Financial messaging services provider SWIFT launched its services in India on Thursday, bringing with it a unified messaging protocol that can link banks, financial intermediaries, regulators, and stock exchanges and clearing agencies through one suit that can secure transactions by keeping records in a dematerialised form.
While the services do not facilitate transactions per se, it generates encrypted messages for every transactions made, thereby minimising chances of fraud and easy reconciliation of accounts.
Newly formed Bandhan Bank, IDFC Bank and Tata Consultancy Services were among 13 clients which signed up for the services on the first day.
SWIFT India is a joint venture between SWIFT SCRL and nine Indian banks — State Bank of India, Bank of Baroda, Punjab National Bank, Bank of India, Canara Bank, Axis Bank, HDFC Bank, ICICI Bank, and Union Bank of India. The entity will be regulated by the Reserve Bank of India (RBI) and the data centre will be located in India, which is a departure from SWIFT’s usual practice.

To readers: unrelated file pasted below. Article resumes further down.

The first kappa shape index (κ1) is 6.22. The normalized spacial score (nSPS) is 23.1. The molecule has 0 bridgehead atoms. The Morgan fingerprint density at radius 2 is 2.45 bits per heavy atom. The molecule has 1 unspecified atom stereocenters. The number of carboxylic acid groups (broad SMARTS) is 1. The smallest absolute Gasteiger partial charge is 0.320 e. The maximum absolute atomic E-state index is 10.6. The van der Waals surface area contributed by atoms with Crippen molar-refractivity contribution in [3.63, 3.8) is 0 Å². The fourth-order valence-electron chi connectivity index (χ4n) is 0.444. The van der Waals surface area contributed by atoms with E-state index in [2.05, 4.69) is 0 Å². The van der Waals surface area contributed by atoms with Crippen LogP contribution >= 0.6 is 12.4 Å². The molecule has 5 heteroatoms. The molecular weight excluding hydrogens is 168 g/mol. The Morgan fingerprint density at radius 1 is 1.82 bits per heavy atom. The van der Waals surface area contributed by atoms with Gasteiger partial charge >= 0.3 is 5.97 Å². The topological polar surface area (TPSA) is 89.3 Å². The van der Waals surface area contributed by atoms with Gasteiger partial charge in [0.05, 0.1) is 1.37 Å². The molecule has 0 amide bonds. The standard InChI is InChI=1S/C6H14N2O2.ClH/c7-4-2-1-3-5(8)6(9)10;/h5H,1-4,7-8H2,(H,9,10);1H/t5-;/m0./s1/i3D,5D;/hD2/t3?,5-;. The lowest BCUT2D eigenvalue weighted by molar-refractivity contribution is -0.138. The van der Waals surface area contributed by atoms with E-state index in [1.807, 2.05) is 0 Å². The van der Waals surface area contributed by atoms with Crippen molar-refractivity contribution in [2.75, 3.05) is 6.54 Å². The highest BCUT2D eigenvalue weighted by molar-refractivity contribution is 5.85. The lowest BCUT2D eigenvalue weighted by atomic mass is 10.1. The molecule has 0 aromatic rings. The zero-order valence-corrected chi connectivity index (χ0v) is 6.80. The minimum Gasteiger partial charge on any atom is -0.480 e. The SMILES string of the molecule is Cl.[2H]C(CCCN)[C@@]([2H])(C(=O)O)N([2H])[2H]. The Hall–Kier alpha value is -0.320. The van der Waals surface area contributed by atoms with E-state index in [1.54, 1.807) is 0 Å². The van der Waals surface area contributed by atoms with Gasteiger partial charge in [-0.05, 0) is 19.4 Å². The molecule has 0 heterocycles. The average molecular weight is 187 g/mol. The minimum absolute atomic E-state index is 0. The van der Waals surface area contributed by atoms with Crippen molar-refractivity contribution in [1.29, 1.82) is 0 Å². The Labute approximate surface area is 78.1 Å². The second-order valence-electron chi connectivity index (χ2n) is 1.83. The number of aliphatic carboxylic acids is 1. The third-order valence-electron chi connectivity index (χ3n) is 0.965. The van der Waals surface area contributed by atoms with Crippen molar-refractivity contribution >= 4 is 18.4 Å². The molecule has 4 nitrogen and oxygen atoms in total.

Under the conditions laid down by RBI, SWIFT would be ready to share data with the regulator, but will not do so as a practice, said Alain Raes, chief executive EMEA and Asia Pacific, SWIFT.
RBI has opted to be in the Euro Zone grouping as the group has stricter data sharing norms. Since the data centre will be located in India, SWIFT will not oblige any country seeking transaction data of Indian banks but will have to approach RBI first.
SWIFT works in over 200 countries, and has clients in 10,800 banks, securities institutions and corporate customers. About 90 per cent of the transactions generate in the domestic market of the operation.